Tag Archive for ‘Chrome’

Opera Browser Sold to a Chinese Consortium for $600 Million ➝

I was a huge fan of Opera in the mid-2000s, but I probably haven’t touched the browser in over five years. I’m not surprised they had to sell — the writing’s been on the wall for a while. There just isn’t much room for them when Chrome and Firefox make up nearly 90% of the market.

Why I’m Not Crazy for Making Safari My Default Browser ➝

Matt Birchler:

I don’t think that Safari is the best browser for everyone, and I don’t think Chrome is the only other game in town either. Some people love Opera, while others are getting excited for Vivaldi, and Firefox still has its supporters. But there is a mass of people who scoff at those who use anything besides Chrome, and I wanted to explain why some of us use it over the Goliath in the room. Chrome is great, but so is Safari.

Matt makes some great points in this piece, but I think he missed one of the biggest reasons for using Safari instead of Chrome — significantly better battery life. I can understand why it was omitted from his list, though, his primary home computer is a Mac mini.

Google Will Soon Shame All Websites That Are Unencrypted ➝

I don’t like the idea of Google encouraging all web developers to use encrypted protocols. I can understand this line of thinking for websites which feature user profiles and private communication — where the information transferred actually has a reason to be encrypted. But why should simple content sites be shamed into adding unnecessary complexity?

Chrome Will Begin Pausing Flash Ads by Default ➝

Sarah Perez, writing for TechCrunch:

According to a new post on Google+, the company says that, starting on September 1st, Chrome will begin to pause many Flash ads by default in order to improve performance for its users. This change was first announced in June, and initially rolled out to the beta version of the Chrome desktop web browser.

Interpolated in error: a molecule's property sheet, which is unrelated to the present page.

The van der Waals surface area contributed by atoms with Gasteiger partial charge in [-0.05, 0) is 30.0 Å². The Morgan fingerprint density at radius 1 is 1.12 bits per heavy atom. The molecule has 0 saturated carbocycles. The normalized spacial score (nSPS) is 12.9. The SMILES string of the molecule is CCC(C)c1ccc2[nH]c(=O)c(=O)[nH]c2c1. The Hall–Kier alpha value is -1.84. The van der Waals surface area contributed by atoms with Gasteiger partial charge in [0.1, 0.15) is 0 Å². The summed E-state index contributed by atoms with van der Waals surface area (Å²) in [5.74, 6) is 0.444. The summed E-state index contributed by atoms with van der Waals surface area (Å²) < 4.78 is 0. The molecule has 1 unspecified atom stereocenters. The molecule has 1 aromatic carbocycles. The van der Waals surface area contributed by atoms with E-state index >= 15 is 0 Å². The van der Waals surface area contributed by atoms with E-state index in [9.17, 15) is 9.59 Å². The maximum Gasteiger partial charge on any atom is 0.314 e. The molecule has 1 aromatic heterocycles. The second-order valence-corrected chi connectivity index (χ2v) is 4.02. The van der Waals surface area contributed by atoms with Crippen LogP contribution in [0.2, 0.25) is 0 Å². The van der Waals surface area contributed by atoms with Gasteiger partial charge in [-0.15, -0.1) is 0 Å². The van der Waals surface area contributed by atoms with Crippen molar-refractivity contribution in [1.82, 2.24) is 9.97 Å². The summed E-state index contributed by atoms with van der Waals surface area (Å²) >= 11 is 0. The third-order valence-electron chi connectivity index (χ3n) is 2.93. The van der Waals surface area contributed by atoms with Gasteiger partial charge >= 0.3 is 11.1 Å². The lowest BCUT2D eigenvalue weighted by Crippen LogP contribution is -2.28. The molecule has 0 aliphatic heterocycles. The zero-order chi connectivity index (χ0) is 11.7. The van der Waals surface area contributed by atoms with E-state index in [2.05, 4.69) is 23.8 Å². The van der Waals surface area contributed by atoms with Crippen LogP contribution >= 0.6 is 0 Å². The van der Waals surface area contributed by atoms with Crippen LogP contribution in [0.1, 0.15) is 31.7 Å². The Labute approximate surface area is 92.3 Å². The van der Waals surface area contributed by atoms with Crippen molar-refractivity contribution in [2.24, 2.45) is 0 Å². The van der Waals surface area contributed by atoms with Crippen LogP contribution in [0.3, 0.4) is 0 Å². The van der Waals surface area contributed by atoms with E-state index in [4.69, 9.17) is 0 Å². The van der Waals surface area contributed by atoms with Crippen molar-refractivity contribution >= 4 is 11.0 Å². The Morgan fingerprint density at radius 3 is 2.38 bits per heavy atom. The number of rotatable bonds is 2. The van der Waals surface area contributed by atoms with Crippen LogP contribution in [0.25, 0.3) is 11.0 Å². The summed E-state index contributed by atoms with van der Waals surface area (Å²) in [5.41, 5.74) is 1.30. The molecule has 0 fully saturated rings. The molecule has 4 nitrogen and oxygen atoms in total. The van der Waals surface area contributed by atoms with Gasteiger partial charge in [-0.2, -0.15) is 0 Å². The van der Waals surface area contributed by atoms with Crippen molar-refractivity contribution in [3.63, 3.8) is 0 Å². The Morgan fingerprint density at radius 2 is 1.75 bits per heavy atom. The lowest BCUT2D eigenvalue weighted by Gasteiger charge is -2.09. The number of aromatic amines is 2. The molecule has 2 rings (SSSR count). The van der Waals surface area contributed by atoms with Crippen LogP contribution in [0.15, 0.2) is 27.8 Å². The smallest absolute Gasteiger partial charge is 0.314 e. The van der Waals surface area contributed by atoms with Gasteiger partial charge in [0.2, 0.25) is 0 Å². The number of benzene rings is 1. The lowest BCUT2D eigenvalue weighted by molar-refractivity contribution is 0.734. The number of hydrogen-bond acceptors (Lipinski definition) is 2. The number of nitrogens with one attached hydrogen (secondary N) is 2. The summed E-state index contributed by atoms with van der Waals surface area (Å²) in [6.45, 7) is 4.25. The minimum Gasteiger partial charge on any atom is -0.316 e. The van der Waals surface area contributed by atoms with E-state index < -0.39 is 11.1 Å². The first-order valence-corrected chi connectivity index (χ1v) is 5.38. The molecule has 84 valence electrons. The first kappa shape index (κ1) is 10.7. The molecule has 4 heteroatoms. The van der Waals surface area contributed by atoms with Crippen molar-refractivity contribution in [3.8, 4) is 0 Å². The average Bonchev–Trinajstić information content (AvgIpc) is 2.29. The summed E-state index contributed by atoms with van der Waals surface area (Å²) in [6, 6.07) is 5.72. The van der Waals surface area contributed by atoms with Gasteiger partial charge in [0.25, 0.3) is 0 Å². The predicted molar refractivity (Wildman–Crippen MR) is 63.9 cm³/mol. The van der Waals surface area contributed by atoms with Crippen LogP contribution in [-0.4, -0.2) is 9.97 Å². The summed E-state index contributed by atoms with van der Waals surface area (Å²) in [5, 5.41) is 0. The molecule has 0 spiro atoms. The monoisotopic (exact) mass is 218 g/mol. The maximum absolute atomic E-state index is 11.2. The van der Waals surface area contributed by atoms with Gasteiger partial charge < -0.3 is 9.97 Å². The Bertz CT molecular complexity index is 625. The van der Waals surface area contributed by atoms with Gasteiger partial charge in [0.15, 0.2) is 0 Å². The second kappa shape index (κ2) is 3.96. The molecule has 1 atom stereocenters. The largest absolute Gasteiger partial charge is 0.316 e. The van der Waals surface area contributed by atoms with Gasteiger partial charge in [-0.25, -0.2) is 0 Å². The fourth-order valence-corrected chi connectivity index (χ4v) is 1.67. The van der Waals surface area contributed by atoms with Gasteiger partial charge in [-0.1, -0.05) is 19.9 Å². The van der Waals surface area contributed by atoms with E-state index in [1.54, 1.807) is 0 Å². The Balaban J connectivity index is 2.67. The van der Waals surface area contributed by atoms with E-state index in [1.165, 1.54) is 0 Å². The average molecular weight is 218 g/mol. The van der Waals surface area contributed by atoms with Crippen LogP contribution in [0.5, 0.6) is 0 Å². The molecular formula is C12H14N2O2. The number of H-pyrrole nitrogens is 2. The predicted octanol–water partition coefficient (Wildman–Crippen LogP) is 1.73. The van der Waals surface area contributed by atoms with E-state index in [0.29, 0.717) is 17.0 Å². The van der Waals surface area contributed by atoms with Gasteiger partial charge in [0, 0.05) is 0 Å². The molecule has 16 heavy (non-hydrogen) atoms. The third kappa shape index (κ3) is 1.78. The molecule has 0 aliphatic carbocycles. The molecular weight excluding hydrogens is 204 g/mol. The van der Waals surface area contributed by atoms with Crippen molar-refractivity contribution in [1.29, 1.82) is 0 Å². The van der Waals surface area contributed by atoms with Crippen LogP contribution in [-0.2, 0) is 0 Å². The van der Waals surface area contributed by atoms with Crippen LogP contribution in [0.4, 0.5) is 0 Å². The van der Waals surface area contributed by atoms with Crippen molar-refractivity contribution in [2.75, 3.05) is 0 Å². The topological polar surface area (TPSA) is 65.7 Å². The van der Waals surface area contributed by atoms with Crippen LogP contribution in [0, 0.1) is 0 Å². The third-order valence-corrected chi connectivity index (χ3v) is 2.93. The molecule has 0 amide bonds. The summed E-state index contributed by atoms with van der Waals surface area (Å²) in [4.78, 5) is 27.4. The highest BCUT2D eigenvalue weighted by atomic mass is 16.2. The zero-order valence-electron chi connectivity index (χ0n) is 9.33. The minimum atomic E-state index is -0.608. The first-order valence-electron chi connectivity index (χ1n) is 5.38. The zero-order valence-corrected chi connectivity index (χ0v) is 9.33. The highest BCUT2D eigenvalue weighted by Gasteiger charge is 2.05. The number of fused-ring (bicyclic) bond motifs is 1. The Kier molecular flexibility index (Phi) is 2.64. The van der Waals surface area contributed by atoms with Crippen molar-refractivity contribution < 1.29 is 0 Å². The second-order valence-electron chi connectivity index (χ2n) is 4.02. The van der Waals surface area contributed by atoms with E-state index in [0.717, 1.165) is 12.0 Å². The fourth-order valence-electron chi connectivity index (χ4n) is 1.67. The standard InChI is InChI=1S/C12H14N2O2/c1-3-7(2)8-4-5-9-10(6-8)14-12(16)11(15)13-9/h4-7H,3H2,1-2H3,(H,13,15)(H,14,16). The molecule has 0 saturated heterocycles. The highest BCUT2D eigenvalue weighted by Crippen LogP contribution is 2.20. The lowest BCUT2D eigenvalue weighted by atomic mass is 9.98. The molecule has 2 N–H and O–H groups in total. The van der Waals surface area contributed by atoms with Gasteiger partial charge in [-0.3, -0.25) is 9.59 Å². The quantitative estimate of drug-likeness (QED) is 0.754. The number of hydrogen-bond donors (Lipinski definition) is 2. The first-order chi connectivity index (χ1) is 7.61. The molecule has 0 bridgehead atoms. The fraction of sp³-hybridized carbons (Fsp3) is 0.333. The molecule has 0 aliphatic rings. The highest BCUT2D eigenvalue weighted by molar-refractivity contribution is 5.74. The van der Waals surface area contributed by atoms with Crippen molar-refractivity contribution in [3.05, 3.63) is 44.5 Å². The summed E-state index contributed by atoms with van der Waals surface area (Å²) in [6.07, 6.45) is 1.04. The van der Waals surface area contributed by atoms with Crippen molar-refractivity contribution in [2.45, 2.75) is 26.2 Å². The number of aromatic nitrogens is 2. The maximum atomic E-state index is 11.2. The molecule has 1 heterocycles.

Ad blocking features, just like pop-up blockers, will eventually become ubiquitous in web browsers. There’s no point in fighting it, it’s time to find other ways to monetize.

How to Switch to DuckDuckGo

I’ve been using DuckDuckGo as my default search engine for several months and haven’t looked back. It has !Bangs, an incredible attitude towards privacy, and a ton of other great features. DuckDuckGo offers a better search experience without all the creepiness that comes with using the alternative. If you spend just a few days using it full time, I’m certain you’ll be happy with it.

And, the best way to give it a try is by making it the default search engine in your browser of choice. Below, I’ve detailed the steps necessary for switching to DuckDuckGo in iOS, Safari, Google Chrome, and Firefox. If you have any questions or comments regarding the guide, don’t hesitate to contact me.

iOS

DuckDuckGo iOS

  1. Open Settings
  2. Tap Safari
  3. Tap Search Engine
  4. Choose DuckDuckGo

Safari

duckduckgo-safari

  1. Open Safari Preferences
  2. Click on the Search tab
  3. Choose DuckDuckGo from the Search Engine options

Google Chrome

add-search-engine

Chrome Manage Search Engines

DuckDuckGo Default Chrome

  1. Visit DuckDuckGo.com
  2. Right click in the search box
  3. Choose Add as Search Engine
  4. Change Keyword to “ddg.gg” and click OK
  5. Open Chrome Preferences
  6. Under Search, click Manage Search Engines
  7. Find DuckDuckGo under Other Search Engines
  8. Click Make default

Firefox

Firefox DuckDuckGo

  1. Click the hamburger button and choose Preferences
  2. Open the Search tab
  3. Choose DuckDuckGo from the Default Search Engine drop down menu

Chrome is Still a Threat to Your MacBook’s Battery ➝

During the Verge’s testing of the recently released MacBook they found drastic differences in battery life when using Google Chrome instead of Safari. In the test —which cycles through webpages with screen brightness at 65% until the battery dies — the MacBook managed to last 13 hours and 18 minutes while using Safari but only lasted 9 hours and 45 minutes with Chrome. That’s over three and a half  hours difference.

Vlad Savov doesn’t go into the reasons for this large of a discrepancy, aside from his mention of Apple’s ability to optimize Safari better using their advanced knowledge of hardware and operating system changes. But, could this be due to Chrome having Flash built-in and Apple’s decision to remove it from the default OS X installation?

Google Chrome Built for OS X Lion Will Take Time ➝

It’s not as if Google didn’t know Lion was coming — it’s been in beta for five months. Why isn’t it done yet?

Simple Questions Regarding Chrome’s Dropping of H.264 ➝

John Gruber has published a list of simple questions regarding the removal of H.264 support from Chrome. My favorite of the questions:

Do you expect companies like Netflix, Amazon, Vimeo, Major League Baseball, and anyone else who currently streams H.264 to dual-encode all of their video using WebM? If not, how will Chrome users watch this content other than by resorting to Flash Player’s support for H.264 playback?

This is obviously an effort to push Google’s WebM codec. But, does Google expect WebM to succeed when Internet Explorer supports H.264 and H.264 alone? Remember, IE accounts for over 30% of browser market share.